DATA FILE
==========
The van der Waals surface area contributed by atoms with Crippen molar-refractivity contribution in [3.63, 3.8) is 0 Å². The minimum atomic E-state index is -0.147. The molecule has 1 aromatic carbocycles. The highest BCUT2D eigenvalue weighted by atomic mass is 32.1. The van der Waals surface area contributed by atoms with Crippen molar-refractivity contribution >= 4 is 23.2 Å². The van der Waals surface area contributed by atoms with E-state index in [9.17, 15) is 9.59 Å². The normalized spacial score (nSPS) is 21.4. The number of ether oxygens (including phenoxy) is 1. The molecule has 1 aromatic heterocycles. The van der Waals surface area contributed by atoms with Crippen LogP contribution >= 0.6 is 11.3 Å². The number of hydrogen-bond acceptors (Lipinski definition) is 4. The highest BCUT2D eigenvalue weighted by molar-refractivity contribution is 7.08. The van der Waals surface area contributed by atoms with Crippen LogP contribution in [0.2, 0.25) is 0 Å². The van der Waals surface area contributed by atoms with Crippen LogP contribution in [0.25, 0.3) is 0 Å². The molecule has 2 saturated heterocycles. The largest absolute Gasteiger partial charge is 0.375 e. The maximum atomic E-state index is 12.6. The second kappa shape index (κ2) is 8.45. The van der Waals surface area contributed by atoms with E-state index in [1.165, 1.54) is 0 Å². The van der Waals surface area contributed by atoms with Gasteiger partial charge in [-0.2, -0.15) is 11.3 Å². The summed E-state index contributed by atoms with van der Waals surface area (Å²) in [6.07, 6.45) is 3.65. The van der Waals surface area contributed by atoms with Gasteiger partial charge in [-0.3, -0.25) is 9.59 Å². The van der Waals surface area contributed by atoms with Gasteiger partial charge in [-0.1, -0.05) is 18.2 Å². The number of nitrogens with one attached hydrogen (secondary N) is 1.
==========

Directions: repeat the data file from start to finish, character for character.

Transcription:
The van der Waals surface area contributed by atoms with Crippen molar-refractivity contribution in [3.63, 3.8) is 0 Å². The minimum atomic E-state index is -0.147. The molecule has 1 aromatic carbocycles. The highest BCUT2D eigenvalue weighted by atomic mass is 32.1. The van der Waals surface area contributed by atoms with Crippen molar-refractivity contribution >= 4 is 23.2 Å². The van der Waals surface area contributed by atoms with E-state index in [9.17, 15) is 9.59 Å². The normalized spacial score (nSPS) is 21.4. The number of ether oxygens (including phenoxy) is 1. The molecule has 1 aromatic heterocycles. The van der Waals surface area contributed by atoms with Crippen LogP contribution >= 0.6 is 11.3 Å². The number of hydrogen-bond acceptors (Lipinski definition) is 4. The highest BCUT2D eigenvalue weighted by molar-refractivity contribution is 7.08. The van der Waals surface area contributed by atoms with Crippen LogP contribution in [0.2, 0.25) is 0 Å². The van der Waals surface area contributed by atoms with Crippen LogP contribution in [0.25, 0.3) is 0 Å². The molecule has 2 saturated heterocycles. The largest absolute Gasteiger partial charge is 0.375 e. The maximum atomic E-state index is 12.6. The second kappa shape index (κ2) is 8.45. The van der Waals surface area contributed by atoms with E-state index in [1.165, 1.54) is 0 Å². The van der Waals surface area contributed by atoms with Gasteiger partial charge in [-0.2, -0.15) is 11.3 Å². The summed E-state index contributed by atoms with van der Waals surface area (Å²) in [6.07, 6.45) is 3.65. The van der Waals surface area contributed by atoms with Gasteiger partial charge in [-0.3, -0.25) is 9.59 Å². The van der Waals surface area contributed by atoms with Gasteiger partial charge in [-0.1, -0.05) is 18.2 Å². The number of nitrogens with one attached hydrogen (secondary N) is 1.